Caring for coffee in Latin America

Caring for coffee in Latin America


Seasonal worker for Cooperativa Cafetalera Capucas Limitada

05 March | 2014

As part of Oikocredit’s focus on agriculture, it supports various agricultural value chains, in particular coffee in Latin America. Coffee contributes to approximately 36% of Oikocredit’s total agricultural portfolio in Latin America, making it a focus area for investment in many countries. Coffee has been farmed in Latin America for centuries. Recently, this important sector was struck by a fast spreading fungal disease that could devastate farmers and the entire industry. The fungus causes coffee leaf rust, infecting the coffee plant’s leaves, making them fall off and weaken (and in extreme cases, kill) the coffee tree.

In Latin America, an estimated 40% of coffee fields have been affected by rust, with Honduras, Costa Rica and Guatemala having declared a state of emergency due to the impact it had on both the quality of the coffee and most importantly, the socio-economic wellbeing of small producers. Due to the severity of the rust, many producers have been faced with the difficult decision of sacrificing the quality of the coffee by renewing their farms with lower quality varieties more resistant to coffee leaf rust.

This was the case for coffee producing Oikocredit partner, Cooperativa Cafetalera Capucas Limitada, known as Capucas, in Honduras. Capucas produces and commercialises around 110,000 bags of green coffee a year, 95% of which is sold directly to American, European and Asian markets. Capucas has been a partner of Oikocredit since 2010, having received several credit lines to upgrade facilities to meet international demand. Capucas made the decision to continue the production of specialty, high quality coffee varieties to maintain the support from clients in the USA, Europe and Asia.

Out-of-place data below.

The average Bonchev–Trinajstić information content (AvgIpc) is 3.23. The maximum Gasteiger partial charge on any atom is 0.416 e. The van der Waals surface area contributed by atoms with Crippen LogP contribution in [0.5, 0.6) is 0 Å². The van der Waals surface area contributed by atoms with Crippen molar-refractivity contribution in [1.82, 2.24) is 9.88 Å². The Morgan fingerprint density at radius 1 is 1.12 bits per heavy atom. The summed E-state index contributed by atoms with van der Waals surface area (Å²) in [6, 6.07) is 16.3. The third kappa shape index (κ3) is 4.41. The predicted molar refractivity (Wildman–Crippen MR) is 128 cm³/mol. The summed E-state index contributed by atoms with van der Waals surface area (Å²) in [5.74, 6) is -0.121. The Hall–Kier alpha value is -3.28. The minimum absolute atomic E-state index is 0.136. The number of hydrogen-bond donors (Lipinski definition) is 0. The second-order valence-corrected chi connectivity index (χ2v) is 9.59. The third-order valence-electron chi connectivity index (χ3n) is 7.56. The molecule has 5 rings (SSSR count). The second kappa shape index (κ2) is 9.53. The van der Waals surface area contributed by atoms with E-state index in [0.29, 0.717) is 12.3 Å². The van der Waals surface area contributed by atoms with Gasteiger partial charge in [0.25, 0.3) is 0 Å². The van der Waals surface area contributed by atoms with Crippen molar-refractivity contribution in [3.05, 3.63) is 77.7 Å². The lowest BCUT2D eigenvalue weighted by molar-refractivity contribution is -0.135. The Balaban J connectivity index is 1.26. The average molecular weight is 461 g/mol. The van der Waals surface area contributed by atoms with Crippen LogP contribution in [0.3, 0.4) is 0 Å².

Oikocredit country manager for Honduras, Gerardo López, said this decision by Capucas required longer-term loans for crop renovation, as coffee plants take around three years before they are ready for their first harvest. “In an effort to support coffee farmers like Capucas, Oikocredit revised product offerings and rescheduled loans for some producers,” said Gerardo. Oikocredit also united with international coffee importer, Sustainable Harvest, to finance a series of workshops and conferences in Latin America focussed on rust management and control. A number of Oikocredit partners have taken a proactive approach by initiating their own rust management programmes. Capucas organized a coffee renovation programme for its members, renewing around 350 hectares of land and providing producers with funds, coffee plants, agricultural inputs and technical assistance. As an expression of solidarity, Oikocredit financed around 60% of Capucas’ programme.

While the threat of coffee leaf rust remains, Oikocredit will continue its support of the coffee value chain, providing partners with financing, training and technical assistance. Capucas expects farmers affected by coffee leaf rust to fully recover their production over a period of three years, as is the case with many other Oikocredit partners across Latin America.

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